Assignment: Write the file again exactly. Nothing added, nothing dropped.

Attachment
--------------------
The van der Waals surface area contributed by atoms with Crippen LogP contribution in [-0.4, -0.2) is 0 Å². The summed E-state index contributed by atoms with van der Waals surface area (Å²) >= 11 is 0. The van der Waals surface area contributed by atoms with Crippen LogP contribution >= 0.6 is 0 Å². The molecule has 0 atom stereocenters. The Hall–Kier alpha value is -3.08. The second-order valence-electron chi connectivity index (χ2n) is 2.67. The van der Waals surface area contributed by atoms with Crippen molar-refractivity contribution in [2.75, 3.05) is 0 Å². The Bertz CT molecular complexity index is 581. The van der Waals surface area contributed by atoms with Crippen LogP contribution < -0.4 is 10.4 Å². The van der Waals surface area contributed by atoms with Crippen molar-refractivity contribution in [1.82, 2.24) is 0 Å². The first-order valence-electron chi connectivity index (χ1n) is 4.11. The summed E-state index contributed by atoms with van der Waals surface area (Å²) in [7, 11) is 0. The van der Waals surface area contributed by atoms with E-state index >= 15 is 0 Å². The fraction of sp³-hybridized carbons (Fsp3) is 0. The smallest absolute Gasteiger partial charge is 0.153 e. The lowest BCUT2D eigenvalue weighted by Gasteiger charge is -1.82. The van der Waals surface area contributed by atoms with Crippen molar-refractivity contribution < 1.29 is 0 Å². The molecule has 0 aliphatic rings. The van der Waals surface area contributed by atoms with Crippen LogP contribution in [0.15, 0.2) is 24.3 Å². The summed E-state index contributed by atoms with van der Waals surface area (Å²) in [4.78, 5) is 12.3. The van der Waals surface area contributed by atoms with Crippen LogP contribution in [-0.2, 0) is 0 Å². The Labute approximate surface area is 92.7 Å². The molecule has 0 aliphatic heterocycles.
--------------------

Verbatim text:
The van der Waals surface area contributed by atoms with Crippen LogP contribution in [-0.4, -0.2) is 0 Å². The summed E-state index contributed by atoms with van der Waals surface area (Å²) >= 11 is 0. The van der Waals surface area contributed by atoms with Crippen LogP contribution >= 0.6 is 0 Å². The molecule has 0 atom stereocenters. The Hall–Kier alpha value is -3.08. The second-order valence-electron chi connectivity index (χ2n) is 2.67. The van der Waals surface area contributed by atoms with Crippen molar-refractivity contribution in [2.75, 3.05) is 0 Å². The Bertz CT molecular complexity index is 581. The van der Waals surface area contributed by atoms with Crippen LogP contribution < -0.4 is 10.4 Å². The van der Waals surface area contributed by atoms with Crippen molar-refractivity contribution in [1.82, 2.24) is 0 Å². The first-order valence-electron chi connectivity index (χ1n) is 4.11. The summed E-state index contributed by atoms with van der Waals surface area (Å²) in [7, 11) is 0. The van der Waals surface area contributed by atoms with E-state index >= 15 is 0 Å². The fraction of sp³-hybridized carbons (Fsp3) is 0. The smallest absolute Gasteiger partial charge is 0.153 e. The lowest BCUT2D eigenvalue weighted by Gasteiger charge is -1.82. The van der Waals surface area contributed by atoms with Crippen molar-refractivity contribution < 1.29 is 0 Å². The molecule has 0 aliphatic rings. The van der Waals surface area contributed by atoms with Crippen LogP contribution in [0.15, 0.2) is 24.3 Å². The summed E-state index contributed by atoms with van der Waals surface area (Å²) in [4.78, 5) is 12.3. The van der Waals surface area contributed by atoms with Crippen LogP contribution in [-0.2, 0) is 0 Å². The Labute approximate surface area is 92.7 Å². The molecule has 0 aliphatic heterocycles.